I was in a session at BlogHer`12 where someone (one of the panelists said) if you are going to write about someone on your blog, they better know about it and I do think these days that is a good rule of thumb. In the case where I don’t ask permission (for various reasons), I now try to be very general about the person’s identity referring to them as a “loved one” and/or “an old friend.” I wish I had done more of that early on in my blog and I actually went back about a year and half ago and edited all of the posts where I over-shared about people that I knew did not appreciate that and changed their identities to be less identifiable.

    Thank you for another thought-provking post, which has led to a great dialogue here too!

  11. This is a great post! I have been thinking about this a lot recently as I periodically cringe thinking of one post that I excitedly wrote on my other blog (years ago, BTW) after having lunch with one of my most favorite (and one of the most famous) Art Therapists. I didn’t say anything that isn’t already public info, but in the years that have gone by since that rookie mistake, I wonder if I offended her? I’m sure at least a part of her wasn’t too keen on being written about without permission, so I’m glad I learned this lesson early on.

  12. I don’t think we can have hard and fast rules. Everyone in our lives has different boundaries, and our relationships with those people changes over time, too. We can do our best to make sure that they’re not hurt. But even if we don’t share names, if we don’t share identifying details, people may still recognize themselves in our posts. There is no “safe haven,” I think. There are people (because “community” is hard to define) who tend to be more considerate, perhaps because of their own concerns about privacy. But if we are personal bloggers, writing about life, we can’t write in a bubble. That’s one of the perils of blogging, of writing in a public, publicly accessible space.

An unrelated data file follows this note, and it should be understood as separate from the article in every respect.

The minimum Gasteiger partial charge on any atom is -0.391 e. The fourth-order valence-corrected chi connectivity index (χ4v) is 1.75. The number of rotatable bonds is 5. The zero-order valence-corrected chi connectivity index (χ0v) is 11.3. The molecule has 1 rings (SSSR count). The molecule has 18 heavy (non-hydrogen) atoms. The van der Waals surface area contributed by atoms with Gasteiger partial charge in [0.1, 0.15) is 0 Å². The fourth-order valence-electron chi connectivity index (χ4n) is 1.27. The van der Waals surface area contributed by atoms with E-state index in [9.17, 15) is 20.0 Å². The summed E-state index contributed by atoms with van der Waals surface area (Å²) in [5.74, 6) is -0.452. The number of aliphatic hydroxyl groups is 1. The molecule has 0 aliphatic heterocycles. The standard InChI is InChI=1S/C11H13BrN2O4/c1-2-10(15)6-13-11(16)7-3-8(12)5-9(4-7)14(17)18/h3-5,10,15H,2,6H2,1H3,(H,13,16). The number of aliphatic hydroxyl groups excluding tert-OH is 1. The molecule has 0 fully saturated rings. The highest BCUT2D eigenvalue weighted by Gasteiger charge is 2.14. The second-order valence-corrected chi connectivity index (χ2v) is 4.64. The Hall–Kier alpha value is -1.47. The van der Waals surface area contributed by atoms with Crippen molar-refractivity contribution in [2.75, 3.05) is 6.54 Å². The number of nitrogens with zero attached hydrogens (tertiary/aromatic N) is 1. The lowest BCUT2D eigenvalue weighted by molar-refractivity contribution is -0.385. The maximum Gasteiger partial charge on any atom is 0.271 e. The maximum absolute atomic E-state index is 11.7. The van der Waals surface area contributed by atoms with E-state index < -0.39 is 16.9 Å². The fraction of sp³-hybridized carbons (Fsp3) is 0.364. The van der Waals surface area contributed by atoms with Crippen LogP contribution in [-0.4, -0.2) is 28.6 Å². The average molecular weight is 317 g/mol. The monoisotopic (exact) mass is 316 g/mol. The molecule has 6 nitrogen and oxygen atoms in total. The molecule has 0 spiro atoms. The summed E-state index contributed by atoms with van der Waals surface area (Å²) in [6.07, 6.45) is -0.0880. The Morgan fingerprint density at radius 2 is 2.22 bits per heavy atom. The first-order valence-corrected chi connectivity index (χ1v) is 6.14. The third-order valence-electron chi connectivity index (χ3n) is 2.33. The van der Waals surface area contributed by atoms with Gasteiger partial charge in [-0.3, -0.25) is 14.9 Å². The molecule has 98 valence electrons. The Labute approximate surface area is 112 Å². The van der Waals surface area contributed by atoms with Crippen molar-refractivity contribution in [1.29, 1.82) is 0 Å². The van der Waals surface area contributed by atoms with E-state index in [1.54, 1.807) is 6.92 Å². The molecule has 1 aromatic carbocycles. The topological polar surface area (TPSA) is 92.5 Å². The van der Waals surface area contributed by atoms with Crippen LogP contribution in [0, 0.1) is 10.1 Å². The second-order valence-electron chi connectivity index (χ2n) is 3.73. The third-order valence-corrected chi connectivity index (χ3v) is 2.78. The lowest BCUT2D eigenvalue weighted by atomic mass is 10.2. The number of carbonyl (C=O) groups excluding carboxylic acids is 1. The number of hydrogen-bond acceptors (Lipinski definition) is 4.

On the other hand, the same was true for writing before blogging ever took off. I wonder if fiction writers ever wrestled with this question in the way that bloggers do?

    Great post, and retweeted.

  13. I think about this a lot. I write a lot about my husband, and a lot of negative stuff, that I know he wouldn’t want me to share. However, it’s so helpful to me to get it out and to hear others’ feedback. I seriously think blogging has helped my marriage. Still, I know he would *not* be happy if he knew. We’ve had this conversation about things I share to friends in person, and I know we have very different senses of what can be shared or not (for instance, he recently bought me a pretty dress at Goodwill. He told me specifically not to tell anyone it was from Goodwill, because “they don’t need to know our business.”)

    Like you, I often assume I am too far off the radar for anyone to notice I’m writing about them. and there’s so much I want to process, and I don’t use anyone’s real names. If I couldn’t do that, my blog would lose a lot of its usefulness for me. But i do wonder sometimes how long it’s going to be before someone finds out and isn’t happy.

  14. Sometimes it’s hard to separate the stories and know how to approach them when you aren’t sure who is going to find out. Being anonymous helps, but I’m not that naive. I know that I’m probably not as anoymous as I think I am. My rules for my blog seem to ever changing. I don’t think I can answer your question either!

  15. Now you’ve done it. Made me think.

    I suppose my acid test, when it comes to writing about other bloggers, is “how comfortable would I be saying this to them face to face?” If I’m comfortable, I’ll post. If not, I won’t.

    The issue is murkier when it comes to writing about people who are in my offline life. Again, I ask myself, “how would this person feel if s/he read this post?” — assuming it’s an adult.

    If it’s a child, that’s a whole other thing. I have tried to tell my children’s stories in a way that protects their identities. I hope I’ve been a good caretaker of their stories.

  16. Esperanza

    Well, as you know (and probably everyone knows at this point) this post is very relevant to me and my blogging experience as of late. I used to think one way about this (that you could write about others if you did so respectfully) but I have learned that I was wrong (because they might not think you were treating the issue respectfully at all and even despite your attempts you still hurt them).

    I still believe, if you blog anonymously, you can mention people in your real life who you know will never read your blog. I wouldn’t use their names and I would try to stick with how an interaction with them affected you, instead of just focusing on the interaction itself. But if it’s someone who might read your work, you need to think very carefully about what you say.